The U.S. Environmental Protection Agency (EPA) is developing regulations to reduce carbon dioxide emissions from existing power plants. These rules will guide states as they develop their own regulations. This is relatively novel territory for EPA and it must settle several major policy issues, in coordination with states, as the regulatory process moves forward.
This policy brief explains EPA’s authority to regulate carbon dioxide from existing power plants, the roles of EPA and the states, and the major policy issues they face. The brief also discusses the types of measures regulated power plants may be allowed to take to comply with the applicable standard, including the potential role of tradable emission allowances.
As required by the Clean Air Act,1 the U.S. Environmental Protection Agency (EPA) is developing regulations to reduce carbon dioxide (CO2) emissions from existing power plants, which are responsible for about 40 percent of U.S. emissions (see Figure 1).2 President Obama, as part of his June 2013 Climate Action Plan, directed EPA to propose regulations by June 2014 and finalize them a year later.3 (As directed by the president, EPA proposed regulations for new power plants in September 2013.)4
Source: U.S. Energy Information Administration, “Annual Energy Outlook 2014, Early Release Overview” (Washington, DC: U.S. Energy Information Administration, 2013), http://www.eia.gov/forecasts/aeo/er/index.cfm.
The new rules will be among the major factors influencing the cost, reliability, and environmental impact of U.S. electricity in the years ahead. Cutting emissions from the power sector is critical if the United States is to cut emissions 17 percent between 2005 and 2020, as the president has committed.5,6
Source: U.S. Energy Information Administration, “Annual Energy Outlook 2014, Early Release Overview” (Washington, DC: U.S. Energy Information Administration, 2013), http://www.eia.gov/forecasts/aeo/er/index.cfm
EPA has already established standards to significantly reduce greenhouse gas emissions from cars and light trucks, largely through gradual improvements in fuel economy.7 Regulating power plant emissions, however, is more complex. First, the existing fleet of fossil-fuel power plants is diverse in fuel type (generally natural gas8 or coal9), and the type of plant used to convert the fuel into electricity (varying in age, technology, and frequency of use).10 Second, EPA is proceeding under a provision of the Clean Air Act, Section 111(d),11 that has only been used a handful of times.12 This means EPA has relatively little precedent to rely on.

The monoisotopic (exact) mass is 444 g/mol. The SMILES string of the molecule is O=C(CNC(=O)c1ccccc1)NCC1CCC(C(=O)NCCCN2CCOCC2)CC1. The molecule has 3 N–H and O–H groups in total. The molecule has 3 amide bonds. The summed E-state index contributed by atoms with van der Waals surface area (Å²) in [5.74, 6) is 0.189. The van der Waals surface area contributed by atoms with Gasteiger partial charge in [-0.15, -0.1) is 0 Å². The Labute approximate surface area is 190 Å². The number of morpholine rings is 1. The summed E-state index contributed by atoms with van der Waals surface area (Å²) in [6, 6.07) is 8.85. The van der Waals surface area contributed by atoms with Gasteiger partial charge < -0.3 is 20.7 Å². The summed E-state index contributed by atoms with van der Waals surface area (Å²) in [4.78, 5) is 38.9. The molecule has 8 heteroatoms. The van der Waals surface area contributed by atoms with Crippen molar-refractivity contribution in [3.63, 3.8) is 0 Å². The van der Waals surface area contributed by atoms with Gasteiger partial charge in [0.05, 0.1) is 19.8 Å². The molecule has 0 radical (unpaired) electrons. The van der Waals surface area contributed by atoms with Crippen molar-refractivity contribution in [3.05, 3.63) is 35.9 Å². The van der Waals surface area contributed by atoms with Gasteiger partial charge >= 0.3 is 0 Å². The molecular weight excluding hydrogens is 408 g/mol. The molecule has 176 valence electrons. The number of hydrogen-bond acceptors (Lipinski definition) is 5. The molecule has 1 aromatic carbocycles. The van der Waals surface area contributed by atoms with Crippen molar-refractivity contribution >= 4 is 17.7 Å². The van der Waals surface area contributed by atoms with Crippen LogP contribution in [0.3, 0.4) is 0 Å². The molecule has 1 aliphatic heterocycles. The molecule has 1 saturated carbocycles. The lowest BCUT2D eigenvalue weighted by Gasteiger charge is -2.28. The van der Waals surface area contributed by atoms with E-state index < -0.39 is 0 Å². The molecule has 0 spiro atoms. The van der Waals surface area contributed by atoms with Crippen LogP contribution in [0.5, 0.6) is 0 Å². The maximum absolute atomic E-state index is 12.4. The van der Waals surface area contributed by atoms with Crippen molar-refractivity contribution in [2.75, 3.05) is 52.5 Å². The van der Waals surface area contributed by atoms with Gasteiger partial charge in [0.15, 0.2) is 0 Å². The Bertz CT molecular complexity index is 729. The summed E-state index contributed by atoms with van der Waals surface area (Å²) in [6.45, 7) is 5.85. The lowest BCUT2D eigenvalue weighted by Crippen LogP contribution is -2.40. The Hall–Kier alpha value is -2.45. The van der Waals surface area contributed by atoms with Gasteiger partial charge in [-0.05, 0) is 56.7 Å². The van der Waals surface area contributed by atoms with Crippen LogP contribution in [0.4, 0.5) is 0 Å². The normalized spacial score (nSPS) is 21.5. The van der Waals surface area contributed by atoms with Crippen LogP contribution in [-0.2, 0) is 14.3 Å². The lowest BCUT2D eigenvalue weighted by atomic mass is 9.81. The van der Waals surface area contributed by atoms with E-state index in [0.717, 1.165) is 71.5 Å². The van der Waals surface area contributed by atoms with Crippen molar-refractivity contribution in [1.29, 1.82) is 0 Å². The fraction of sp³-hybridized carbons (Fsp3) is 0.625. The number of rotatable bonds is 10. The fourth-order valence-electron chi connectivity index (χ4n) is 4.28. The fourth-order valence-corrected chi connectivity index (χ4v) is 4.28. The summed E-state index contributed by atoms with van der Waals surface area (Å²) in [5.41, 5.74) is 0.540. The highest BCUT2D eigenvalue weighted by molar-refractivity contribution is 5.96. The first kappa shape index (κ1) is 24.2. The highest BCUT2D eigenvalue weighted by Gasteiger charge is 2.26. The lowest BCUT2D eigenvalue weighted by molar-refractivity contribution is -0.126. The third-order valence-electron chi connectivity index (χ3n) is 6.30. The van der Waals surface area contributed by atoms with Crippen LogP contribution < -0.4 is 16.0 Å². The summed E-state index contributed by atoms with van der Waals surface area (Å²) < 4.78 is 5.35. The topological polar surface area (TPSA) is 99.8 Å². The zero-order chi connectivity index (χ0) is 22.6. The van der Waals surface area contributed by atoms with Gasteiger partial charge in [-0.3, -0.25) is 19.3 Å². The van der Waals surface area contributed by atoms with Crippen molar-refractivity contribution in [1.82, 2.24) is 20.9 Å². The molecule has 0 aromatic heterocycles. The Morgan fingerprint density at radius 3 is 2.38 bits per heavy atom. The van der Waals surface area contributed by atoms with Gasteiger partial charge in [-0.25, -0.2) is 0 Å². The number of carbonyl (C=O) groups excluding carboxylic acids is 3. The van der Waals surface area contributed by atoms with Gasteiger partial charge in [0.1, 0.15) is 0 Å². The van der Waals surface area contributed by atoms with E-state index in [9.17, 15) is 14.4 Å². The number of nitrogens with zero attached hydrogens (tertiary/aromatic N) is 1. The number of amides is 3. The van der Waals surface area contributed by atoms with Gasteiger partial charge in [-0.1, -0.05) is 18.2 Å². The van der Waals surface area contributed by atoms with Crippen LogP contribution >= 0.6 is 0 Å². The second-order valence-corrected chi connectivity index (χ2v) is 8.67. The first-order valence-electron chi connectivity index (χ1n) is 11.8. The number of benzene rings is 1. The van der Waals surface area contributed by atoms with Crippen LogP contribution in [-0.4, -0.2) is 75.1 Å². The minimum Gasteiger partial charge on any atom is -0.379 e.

In crafting its approach per the mandate of Section 111(d), EPA must seek to strike a balance that is environmentally effective, affordable, not detrimental to grid reliability, and able to withstand legal challenge. This policy brief outlines some of the key issues the agency must address.
Federalism is the primary approach used for environmental regulation in the United States. Under the Clean Air Act, rules are developed by EPA, and are generally implemented and enforced with a certain amount of flexibility by the states. Section 111(d) of the Clean Air Act appears to allow EPA to give the states even more flexibility than usual.
In the case of new power plants (regulated under Section 111(b) of the Act), EPA has proposed a Carbon Pollution Standard for New Power Plants13 (measured as tons of greenhouse gas emissions per megawatt-hour of electricity produced) that states would be required to apply at each regulated plant. States could choose to adopt and enforce more stringent standards,14 but otherwise would have little flexibility in implementing the EPA rules.
With existing power plants, on the other hand, EPA will establish “guidelines” that states must follow in developing their own State Implementation Plans (SIPs). Within these SIPs, states will set their own performance standards,15 though EPA’s guidelines will presumably include minimum performance standards that SIPs must achieve.16 EPA is also likely to develop a “model rule” that a state could choose to adopt as a means to implement the standard in its SIP. If a state instead implements its own approach, it would need to demonstrate that, in the aggregate, its plan achieves reductions equivalent to those delivered by EPA’s performance standards in order for EPA to approve its SIP. If a state does not submit an adequate SIP, the Clean Air Act dictates that EPA establish a Federal Implementation Plan (FIP) applying the performance standard to that state. If EPA develops a model rule for its guidelines, this may also be the basis for any FIPs it has to establish.
In developing greenhouse gas performance standards for existing power plants, EPA will have to address questions that fall into two broad categories: